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Now when you think about it, there’s really no point in reporting this one, because the bus still works and the truck still works and is the City Family going to write a check to the City Family to compensate for the losses of the City Family? I think not.

So all you can do is pick up the stuff what fell off the back of the big pickup and offer it up to the embarrassed DPW worker.

Dude, here’s your shovel back:

So, no harm no foul, except for a scraped-up bus, which probably had its fair share of scrapes already.

And it’s all, well yeah, I screwed that one up but no biggee.

Too bad others in SFGov can’t similarly admit mistakes…

A Message From the City Family To the City Family: “NEEDS TEETH, DON’T FORGET!”

Monday, August 27th, 2012

Don’t even think about using a Wirtgen W1500 asphalt profiler/reclaimer to repave the streets that area ward healers want repaved without the necessary teeth

See? 

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Unbiased Report Concludes That CA State Film Credit Program Benefits are Exaggerated – What About SF’s?

Tuesday, June 26th, 2012

Does the “Scene in San Francisco” program work? I’m sure it does for some people, but does it succeed overall, you know, for the Commonweal?

No.

It’s the same deal with the CA state film subsidy program, which was recently looked at by the CA State Legislative Analyst’s Office.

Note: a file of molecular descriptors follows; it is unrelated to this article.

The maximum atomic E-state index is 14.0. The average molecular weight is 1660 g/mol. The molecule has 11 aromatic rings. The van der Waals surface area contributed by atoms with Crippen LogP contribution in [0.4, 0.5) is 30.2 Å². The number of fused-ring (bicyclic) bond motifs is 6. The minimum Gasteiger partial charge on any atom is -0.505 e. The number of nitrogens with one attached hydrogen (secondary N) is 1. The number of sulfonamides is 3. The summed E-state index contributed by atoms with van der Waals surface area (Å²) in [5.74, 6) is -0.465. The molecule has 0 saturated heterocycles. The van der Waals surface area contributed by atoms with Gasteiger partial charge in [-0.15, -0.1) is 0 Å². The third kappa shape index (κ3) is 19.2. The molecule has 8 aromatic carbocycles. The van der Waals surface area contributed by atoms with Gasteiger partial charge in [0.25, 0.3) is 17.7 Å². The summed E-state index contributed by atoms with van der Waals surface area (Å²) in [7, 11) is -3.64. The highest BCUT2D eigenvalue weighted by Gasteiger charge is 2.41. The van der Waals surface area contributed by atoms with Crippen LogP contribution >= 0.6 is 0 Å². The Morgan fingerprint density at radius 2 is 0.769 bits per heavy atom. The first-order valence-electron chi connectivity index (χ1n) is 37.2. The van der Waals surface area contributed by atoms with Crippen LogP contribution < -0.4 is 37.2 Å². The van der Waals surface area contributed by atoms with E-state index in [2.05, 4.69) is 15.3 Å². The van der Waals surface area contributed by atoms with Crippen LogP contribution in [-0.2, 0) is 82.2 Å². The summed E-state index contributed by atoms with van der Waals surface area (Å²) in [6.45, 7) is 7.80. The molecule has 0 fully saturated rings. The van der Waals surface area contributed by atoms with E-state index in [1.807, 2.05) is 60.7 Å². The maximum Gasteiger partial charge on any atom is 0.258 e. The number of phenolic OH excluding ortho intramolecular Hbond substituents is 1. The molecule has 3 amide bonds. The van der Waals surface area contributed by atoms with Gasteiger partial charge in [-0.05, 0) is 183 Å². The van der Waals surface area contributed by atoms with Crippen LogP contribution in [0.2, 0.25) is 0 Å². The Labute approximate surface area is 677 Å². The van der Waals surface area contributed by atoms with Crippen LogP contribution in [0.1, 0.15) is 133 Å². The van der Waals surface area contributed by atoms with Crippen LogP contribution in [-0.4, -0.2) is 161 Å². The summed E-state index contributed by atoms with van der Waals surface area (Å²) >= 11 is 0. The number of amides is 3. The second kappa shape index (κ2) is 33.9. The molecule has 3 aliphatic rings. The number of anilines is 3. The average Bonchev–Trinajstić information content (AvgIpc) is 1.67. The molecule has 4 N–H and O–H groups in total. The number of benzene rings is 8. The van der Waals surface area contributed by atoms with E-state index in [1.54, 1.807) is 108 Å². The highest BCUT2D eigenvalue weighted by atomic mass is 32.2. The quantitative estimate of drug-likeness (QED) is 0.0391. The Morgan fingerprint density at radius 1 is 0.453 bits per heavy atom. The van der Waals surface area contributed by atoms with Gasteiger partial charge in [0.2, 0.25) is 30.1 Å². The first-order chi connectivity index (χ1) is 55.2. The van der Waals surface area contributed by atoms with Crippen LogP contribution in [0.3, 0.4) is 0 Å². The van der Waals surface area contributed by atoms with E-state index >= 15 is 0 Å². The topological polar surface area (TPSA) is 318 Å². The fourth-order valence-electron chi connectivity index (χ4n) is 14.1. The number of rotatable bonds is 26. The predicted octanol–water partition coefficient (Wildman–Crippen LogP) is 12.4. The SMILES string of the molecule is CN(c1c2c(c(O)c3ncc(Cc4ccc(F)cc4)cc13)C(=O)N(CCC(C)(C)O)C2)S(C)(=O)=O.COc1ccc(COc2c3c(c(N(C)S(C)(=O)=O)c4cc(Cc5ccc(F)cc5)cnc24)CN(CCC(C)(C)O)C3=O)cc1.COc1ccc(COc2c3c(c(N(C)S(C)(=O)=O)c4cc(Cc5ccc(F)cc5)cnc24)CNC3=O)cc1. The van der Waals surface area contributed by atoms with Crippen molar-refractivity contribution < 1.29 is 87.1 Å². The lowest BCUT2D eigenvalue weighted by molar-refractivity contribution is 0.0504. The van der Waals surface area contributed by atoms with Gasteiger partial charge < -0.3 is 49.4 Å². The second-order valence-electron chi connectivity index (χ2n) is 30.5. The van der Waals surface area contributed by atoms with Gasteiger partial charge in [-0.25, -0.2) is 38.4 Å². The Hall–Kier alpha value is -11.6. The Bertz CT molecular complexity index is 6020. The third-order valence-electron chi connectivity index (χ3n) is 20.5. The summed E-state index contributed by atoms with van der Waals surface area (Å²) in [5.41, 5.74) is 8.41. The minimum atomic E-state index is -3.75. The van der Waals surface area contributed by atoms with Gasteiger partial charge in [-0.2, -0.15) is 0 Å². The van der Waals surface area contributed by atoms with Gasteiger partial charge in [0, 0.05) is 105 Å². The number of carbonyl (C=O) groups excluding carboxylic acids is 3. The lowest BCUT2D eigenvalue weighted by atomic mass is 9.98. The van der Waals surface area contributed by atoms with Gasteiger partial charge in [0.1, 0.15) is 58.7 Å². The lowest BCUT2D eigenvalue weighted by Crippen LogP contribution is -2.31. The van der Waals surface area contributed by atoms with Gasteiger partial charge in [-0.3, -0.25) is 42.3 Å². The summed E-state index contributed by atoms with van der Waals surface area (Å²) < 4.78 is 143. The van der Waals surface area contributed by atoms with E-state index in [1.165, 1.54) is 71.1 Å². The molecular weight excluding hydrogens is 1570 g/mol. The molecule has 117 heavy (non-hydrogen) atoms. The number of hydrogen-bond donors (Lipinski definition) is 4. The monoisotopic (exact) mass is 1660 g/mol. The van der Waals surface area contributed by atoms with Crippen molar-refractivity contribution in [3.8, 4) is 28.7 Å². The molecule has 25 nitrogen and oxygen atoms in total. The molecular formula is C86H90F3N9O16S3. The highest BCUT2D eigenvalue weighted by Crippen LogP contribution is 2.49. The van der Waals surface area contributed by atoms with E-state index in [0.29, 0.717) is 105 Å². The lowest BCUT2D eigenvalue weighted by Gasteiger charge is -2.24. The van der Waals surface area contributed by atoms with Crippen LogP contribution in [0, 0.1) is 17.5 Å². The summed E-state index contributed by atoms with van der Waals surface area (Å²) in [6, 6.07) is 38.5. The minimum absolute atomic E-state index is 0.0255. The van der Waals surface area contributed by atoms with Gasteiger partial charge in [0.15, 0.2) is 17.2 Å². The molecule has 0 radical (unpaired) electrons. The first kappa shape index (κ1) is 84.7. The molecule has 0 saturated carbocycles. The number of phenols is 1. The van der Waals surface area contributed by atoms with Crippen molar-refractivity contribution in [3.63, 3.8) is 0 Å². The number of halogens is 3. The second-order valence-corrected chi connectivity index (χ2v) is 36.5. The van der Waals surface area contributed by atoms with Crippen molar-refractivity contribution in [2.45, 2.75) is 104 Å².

See below.

Did San Francisco subsidize the horrible NBC non-hit show Trauma? Yes. Should it have? No. 

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All the deets:

Net Credit Benefit Likely Much Less Than Reported.

We have discussed five issues that could affect the results of the LAEDC and/or UCLA-IRLE studies:

 Unknown assumptions embedded in the LAEDC economic models and their failure to consider the benefits of alternative public or private uses of tax credit funds (which could result in the credit program having significantly less net benefit than shown in the studies).

 In-state film activity that would occur in California without any tax credit (which results in the credit program having less economic and tax net benefits than shown in the LAEDC study).

 In-state economic and employment activity resulting from out-of-state productions (which results in the credit program having less net benefit than shown in the studies).